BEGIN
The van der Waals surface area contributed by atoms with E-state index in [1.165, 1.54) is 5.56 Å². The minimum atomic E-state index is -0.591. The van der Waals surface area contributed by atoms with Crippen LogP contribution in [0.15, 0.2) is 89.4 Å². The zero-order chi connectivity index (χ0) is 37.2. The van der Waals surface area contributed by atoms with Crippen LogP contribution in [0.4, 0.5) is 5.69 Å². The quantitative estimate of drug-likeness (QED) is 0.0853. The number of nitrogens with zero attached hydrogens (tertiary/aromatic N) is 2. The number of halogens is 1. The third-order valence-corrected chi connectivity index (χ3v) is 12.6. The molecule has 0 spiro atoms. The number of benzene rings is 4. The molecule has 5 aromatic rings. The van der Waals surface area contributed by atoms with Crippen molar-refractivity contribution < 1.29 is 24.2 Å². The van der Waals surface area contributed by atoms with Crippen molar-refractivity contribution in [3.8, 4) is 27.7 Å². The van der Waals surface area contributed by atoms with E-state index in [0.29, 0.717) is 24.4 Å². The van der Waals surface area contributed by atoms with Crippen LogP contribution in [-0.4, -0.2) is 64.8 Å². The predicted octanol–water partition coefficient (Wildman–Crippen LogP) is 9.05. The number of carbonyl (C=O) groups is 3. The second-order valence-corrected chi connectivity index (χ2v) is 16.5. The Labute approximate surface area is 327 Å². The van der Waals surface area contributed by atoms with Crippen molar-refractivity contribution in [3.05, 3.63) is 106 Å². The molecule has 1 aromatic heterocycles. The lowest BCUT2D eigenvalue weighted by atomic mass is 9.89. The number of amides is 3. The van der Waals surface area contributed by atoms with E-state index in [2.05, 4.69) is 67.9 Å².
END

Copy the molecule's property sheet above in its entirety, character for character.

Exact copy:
The van der Waals surface area contributed by atoms with E-state index in [1.165, 1.54) is 5.56 Å². The minimum atomic E-state index is -0.591. The van der Waals surface area contributed by atoms with Crippen LogP contribution in [0.15, 0.2) is 89.4 Å². The zero-order chi connectivity index (χ0) is 37.2. The van der Waals surface area contributed by atoms with Crippen LogP contribution in [0.4, 0.5) is 5.69 Å². The quantitative estimate of drug-likeness (QED) is 0.0853. The number of nitrogens with zero attached hydrogens (tertiary/aromatic N) is 2. The number of halogens is 1. The third-order valence-corrected chi connectivity index (χ3v) is 12.6. The molecule has 0 spiro atoms. The number of benzene rings is 4. The molecule has 5 aromatic rings. The van der Waals surface area contributed by atoms with Crippen molar-refractivity contribution < 1.29 is 24.2 Å². The van der Waals surface area contributed by atoms with Crippen molar-refractivity contribution in [3.8, 4) is 27.7 Å². The van der Waals surface area contributed by atoms with E-state index in [0.29, 0.717) is 24.4 Å². The van der Waals surface area contributed by atoms with Crippen LogP contribution in [-0.4, -0.2) is 64.8 Å². The predicted octanol–water partition coefficient (Wildman–Crippen LogP) is 9.05. The number of carbonyl (C=O) groups is 3. The second-order valence-corrected chi connectivity index (χ2v) is 16.5. The Labute approximate surface area is 327 Å². The van der Waals surface area contributed by atoms with Crippen molar-refractivity contribution in [3.05, 3.63) is 106 Å². The molecule has 1 aromatic heterocycles. The lowest BCUT2D eigenvalue weighted by atomic mass is 9.89. The number of amides is 3. The van der Waals surface area contributed by atoms with E-state index in [2.05, 4.69) is 67.9 Å².